There are a “plethora of opportunities” in the Nordics and Baltic Sea Region (NBSR), which includes the more prosperous Nordic countries as well as the lower-cost Baltic ones, says a report from researcher MCJ Lemagnen Associates, Corporate Investment Opportunities in the NBSR 2016.
Consisting of 11 countries, the NBSR stretches from Norway to Baltic Russia. It represents a direct market of 52 million consumers, out of 500 million in Europe and Russia, and a labour force of 27 million. The NBSR’s combined economic worth is around €1700bn, states the report.
The region’s countries have unique selling points and their GDP varies, especially from east to west. Based largely on the perceptions of international investors, MCJ Lemagnen’s report compares these national attractions and highlights the NBSR’s pan-regional advantages.
Open for business
NBSR nations receive an estimated average of 1300 investments – greenfield and M&A – each year. Sweden, Norway and Finland received the highest number of FDI projects between 2010 and 2014, says the report. Foreign investment has increased consistently since the economic crash and its cumulative stock was around $900bn by the end of 2014, 40% of the region’s GDP.
Like investment, foreign trade has grown strongly since the 1990s. Exports range from 30% of GDP in Russia to 80% in Estonia and Lithuania. Despite growing feelings of anti-immigration, the report finds the region open to immigration with, for example, foreign nationals making significant minorities in Sweden and Denmark.
The region is also dotted with special economic zones that offer substantial financial incentives to corporate investors. More generally, the report highlights “tax incentives, open regulation, costs, dynamic business culture and modern governance” as key strengths of the region. For instance, Estonia’s pioneering e-residency scheme, which simplifies inbound FDI, has attracted 12,000 e-residents from 132 nations.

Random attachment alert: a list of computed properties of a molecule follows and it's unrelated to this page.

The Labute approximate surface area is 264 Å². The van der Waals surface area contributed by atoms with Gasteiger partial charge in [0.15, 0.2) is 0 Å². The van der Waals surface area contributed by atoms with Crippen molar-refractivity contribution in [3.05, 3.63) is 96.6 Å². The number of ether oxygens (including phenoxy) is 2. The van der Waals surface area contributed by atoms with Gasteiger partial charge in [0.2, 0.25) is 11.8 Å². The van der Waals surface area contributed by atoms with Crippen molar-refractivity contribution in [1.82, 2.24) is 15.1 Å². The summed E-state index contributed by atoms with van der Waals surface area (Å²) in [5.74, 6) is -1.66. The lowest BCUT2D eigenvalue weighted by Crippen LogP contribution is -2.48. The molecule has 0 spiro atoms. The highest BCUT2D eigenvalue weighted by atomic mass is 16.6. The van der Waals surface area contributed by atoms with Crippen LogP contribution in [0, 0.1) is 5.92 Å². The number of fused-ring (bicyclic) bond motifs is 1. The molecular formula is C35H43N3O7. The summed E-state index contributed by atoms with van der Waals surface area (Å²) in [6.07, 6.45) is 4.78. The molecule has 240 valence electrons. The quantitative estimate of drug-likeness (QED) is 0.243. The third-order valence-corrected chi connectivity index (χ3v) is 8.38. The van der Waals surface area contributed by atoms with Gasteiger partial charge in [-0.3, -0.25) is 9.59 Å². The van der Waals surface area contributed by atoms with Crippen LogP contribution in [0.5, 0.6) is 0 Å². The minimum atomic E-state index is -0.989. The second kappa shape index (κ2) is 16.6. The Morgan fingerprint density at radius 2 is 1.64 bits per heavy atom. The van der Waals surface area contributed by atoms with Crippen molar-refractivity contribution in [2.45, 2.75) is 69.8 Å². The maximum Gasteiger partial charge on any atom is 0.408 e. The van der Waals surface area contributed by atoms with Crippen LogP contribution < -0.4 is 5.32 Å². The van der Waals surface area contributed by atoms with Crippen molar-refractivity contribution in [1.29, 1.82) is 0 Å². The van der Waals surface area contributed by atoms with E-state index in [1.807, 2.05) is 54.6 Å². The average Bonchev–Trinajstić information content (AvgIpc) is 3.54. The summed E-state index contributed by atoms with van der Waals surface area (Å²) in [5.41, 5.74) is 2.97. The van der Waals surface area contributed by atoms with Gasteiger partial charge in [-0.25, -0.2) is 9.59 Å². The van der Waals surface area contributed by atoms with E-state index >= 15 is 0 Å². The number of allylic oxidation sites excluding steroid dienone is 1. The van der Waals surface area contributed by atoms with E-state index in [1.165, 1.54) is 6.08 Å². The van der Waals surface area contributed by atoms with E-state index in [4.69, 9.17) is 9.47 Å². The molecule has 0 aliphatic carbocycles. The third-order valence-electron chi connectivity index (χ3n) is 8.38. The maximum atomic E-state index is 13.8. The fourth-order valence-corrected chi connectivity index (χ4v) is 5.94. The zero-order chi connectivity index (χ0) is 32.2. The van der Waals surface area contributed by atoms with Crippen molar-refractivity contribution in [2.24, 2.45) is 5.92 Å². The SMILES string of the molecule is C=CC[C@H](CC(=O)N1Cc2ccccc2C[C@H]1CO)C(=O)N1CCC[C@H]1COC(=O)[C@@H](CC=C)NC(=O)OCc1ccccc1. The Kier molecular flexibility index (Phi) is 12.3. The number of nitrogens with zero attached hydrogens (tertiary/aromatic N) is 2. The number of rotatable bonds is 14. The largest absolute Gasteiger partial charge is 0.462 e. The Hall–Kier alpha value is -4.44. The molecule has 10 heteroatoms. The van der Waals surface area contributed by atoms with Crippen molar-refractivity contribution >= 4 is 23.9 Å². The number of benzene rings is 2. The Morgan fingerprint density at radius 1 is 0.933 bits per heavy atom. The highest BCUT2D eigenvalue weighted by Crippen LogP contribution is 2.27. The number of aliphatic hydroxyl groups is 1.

Julia Lemagnen, director of MCJ Lemagnen, said: “Sweden and Denmark are the top ranked countries for ‘familiarity and attractiveness’ as an investment location. Then came Finland, Baltic Germany, Norway and Estonia.” Clearly, the eastern European NBSR countries have lagging reputations.
The manufacturing base in the NBSR is very diverse. Generally, the more easterly countries provide cheaper, labour-intensive, low- and medium-tech manufacturing, such as car assembly in St Petersburg. The more westerly countries offer some of the most sophisticated factories for ultra-high-tech products, for example, Hamburg’s Airbus.
Although more expensive, “these nations can be very cost competitive for operations such as R&D, high-tech manufacturing and internet data centres”, says the report.
The Nordic countries are also global leaders in cleantech and renewable energies. “The Baltic States and Baltic Poland have established themselves as among the best location for business process outsourcing, shared services and contact centres,” concludes the report. St Petersburg is particularly strong in IT outsourcing and R&D.
Education and innovation
With more than 2.5 million students in total, the NBSR countries also offer a high proportion of university-educated workers. Owning truly world-class institutions, especially in Sweden, the region can boast highly skilled workforces, as reflected by the fact that “most people [competently] speak at least one foreign language (normally English)”, the report says.
The NBSR’s skilled labour force is also evidence by its world-class R&D and innovation. “Baltic Germany and Nordic countries are world leaders…[not least] thanks to public research institutions such as the Danish Technological Institute, Germany’s Fraunhofer, VTT in Finland and Sweden’s Vinnova,” the report says.